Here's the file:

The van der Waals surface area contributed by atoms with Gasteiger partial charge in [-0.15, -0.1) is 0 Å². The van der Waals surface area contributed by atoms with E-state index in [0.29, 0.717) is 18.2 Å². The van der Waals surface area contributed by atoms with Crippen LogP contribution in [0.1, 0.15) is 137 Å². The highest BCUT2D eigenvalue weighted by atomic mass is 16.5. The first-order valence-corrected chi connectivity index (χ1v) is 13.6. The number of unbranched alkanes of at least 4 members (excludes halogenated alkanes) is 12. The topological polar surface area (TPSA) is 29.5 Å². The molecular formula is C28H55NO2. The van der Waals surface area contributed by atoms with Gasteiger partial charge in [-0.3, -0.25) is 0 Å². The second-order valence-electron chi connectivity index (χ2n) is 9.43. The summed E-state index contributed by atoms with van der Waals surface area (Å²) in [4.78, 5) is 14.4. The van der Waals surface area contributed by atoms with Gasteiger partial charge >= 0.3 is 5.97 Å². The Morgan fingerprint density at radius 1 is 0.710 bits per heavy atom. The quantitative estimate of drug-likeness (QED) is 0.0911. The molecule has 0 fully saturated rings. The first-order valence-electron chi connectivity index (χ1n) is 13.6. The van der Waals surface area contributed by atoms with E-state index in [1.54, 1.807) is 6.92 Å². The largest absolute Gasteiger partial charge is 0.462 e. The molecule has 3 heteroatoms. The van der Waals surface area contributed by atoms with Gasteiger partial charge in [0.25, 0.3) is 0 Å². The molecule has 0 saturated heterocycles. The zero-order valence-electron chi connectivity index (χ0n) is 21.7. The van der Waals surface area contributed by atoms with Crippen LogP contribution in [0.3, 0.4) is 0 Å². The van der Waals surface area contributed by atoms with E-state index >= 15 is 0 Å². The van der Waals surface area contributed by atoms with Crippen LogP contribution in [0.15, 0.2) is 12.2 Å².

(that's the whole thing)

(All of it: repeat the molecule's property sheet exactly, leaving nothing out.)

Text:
The van der Waals surface area contributed by atoms with Gasteiger partial charge in [-0.15, -0.1) is 0 Å². The van der Waals surface area contributed by atoms with E-state index in [0.29, 0.717) is 18.2 Å². The van der Waals surface area contributed by atoms with Crippen LogP contribution in [0.1, 0.15) is 137 Å². The highest BCUT2D eigenvalue weighted by atomic mass is 16.5. The first-order valence-corrected chi connectivity index (χ1v) is 13.6. The number of unbranched alkanes of at least 4 members (excludes halogenated alkanes) is 12. The topological polar surface area (TPSA) is 29.5 Å². The molecular formula is C28H55NO2. The van der Waals surface area contributed by atoms with Gasteiger partial charge in [-0.3, -0.25) is 0 Å². The second-order valence-electron chi connectivity index (χ2n) is 9.43. The summed E-state index contributed by atoms with van der Waals surface area (Å²) in [4.78, 5) is 14.4. The van der Waals surface area contributed by atoms with Gasteiger partial charge >= 0.3 is 5.97 Å². The Morgan fingerprint density at radius 1 is 0.710 bits per heavy atom. The quantitative estimate of drug-likeness (QED) is 0.0911. The molecule has 0 fully saturated rings. The first-order valence-electron chi connectivity index (χ1n) is 13.6. The van der Waals surface area contributed by atoms with E-state index in [1.54, 1.807) is 6.92 Å². The largest absolute Gasteiger partial charge is 0.462 e. The molecule has 3 heteroatoms. The van der Waals surface area contributed by atoms with Gasteiger partial charge in [0.25, 0.3) is 0 Å². The molecule has 0 saturated heterocycles. The zero-order valence-electron chi connectivity index (χ0n) is 21.7. The van der Waals surface area contributed by atoms with Crippen LogP contribution in [0.3, 0.4) is 0 Å². The van der Waals surface area contributed by atoms with E-state index >= 15 is 0 Å². The van der Waals surface area contributed by atoms with Crippen LogP contribution in [0.15, 0.2) is 12.2 Å².